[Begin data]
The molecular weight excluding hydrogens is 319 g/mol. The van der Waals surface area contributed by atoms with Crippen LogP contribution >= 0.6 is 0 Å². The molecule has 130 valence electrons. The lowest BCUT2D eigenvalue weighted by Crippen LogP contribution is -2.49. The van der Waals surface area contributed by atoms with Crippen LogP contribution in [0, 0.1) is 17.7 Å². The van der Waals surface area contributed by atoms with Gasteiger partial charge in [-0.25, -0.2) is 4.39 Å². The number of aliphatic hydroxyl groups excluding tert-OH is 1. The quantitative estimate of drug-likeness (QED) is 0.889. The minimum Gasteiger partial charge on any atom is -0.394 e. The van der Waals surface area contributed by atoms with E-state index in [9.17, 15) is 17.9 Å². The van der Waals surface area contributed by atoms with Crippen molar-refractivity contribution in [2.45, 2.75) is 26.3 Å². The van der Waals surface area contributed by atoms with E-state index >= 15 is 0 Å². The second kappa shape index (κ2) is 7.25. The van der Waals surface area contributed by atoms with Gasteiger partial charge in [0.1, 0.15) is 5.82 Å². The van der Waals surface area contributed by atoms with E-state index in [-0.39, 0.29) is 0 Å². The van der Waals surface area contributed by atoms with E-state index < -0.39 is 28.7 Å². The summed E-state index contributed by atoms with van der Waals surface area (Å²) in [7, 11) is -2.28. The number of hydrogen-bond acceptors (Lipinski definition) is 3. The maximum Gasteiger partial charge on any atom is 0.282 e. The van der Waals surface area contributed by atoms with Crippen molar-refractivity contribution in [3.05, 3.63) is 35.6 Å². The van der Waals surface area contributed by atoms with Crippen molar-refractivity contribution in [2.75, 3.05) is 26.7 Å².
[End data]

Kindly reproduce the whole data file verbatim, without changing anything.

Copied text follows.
The molecular weight excluding hydrogens is 319 g/mol. The van der Waals surface area contributed by atoms with Crippen LogP contribution >= 0.6 is 0 Å². The molecule has 130 valence electrons. The lowest BCUT2D eigenvalue weighted by Crippen LogP contribution is -2.49. The van der Waals surface area contributed by atoms with Crippen LogP contribution in [0, 0.1) is 17.7 Å². The van der Waals surface area contributed by atoms with Gasteiger partial charge in [-0.25, -0.2) is 4.39 Å². The number of aliphatic hydroxyl groups excluding tert-OH is 1. The quantitative estimate of drug-likeness (QED) is 0.889. The minimum Gasteiger partial charge on any atom is -0.394 e. The van der Waals surface area contributed by atoms with E-state index in [9.17, 15) is 17.9 Å². The van der Waals surface area contributed by atoms with Crippen molar-refractivity contribution in [2.45, 2.75) is 26.3 Å². The van der Waals surface area contributed by atoms with E-state index >= 15 is 0 Å². The second kappa shape index (κ2) is 7.25. The van der Waals surface area contributed by atoms with Gasteiger partial charge in [0.1, 0.15) is 5.82 Å². The van der Waals surface area contributed by atoms with E-state index in [-0.39, 0.29) is 0 Å². The van der Waals surface area contributed by atoms with E-state index < -0.39 is 28.7 Å². The summed E-state index contributed by atoms with van der Waals surface area (Å²) in [7, 11) is -2.28. The number of hydrogen-bond acceptors (Lipinski definition) is 3. The maximum Gasteiger partial charge on any atom is 0.282 e. The van der Waals surface area contributed by atoms with Crippen molar-refractivity contribution in [3.05, 3.63) is 35.6 Å². The van der Waals surface area contributed by atoms with Crippen molar-refractivity contribution in [2.75, 3.05) is 26.7 Å².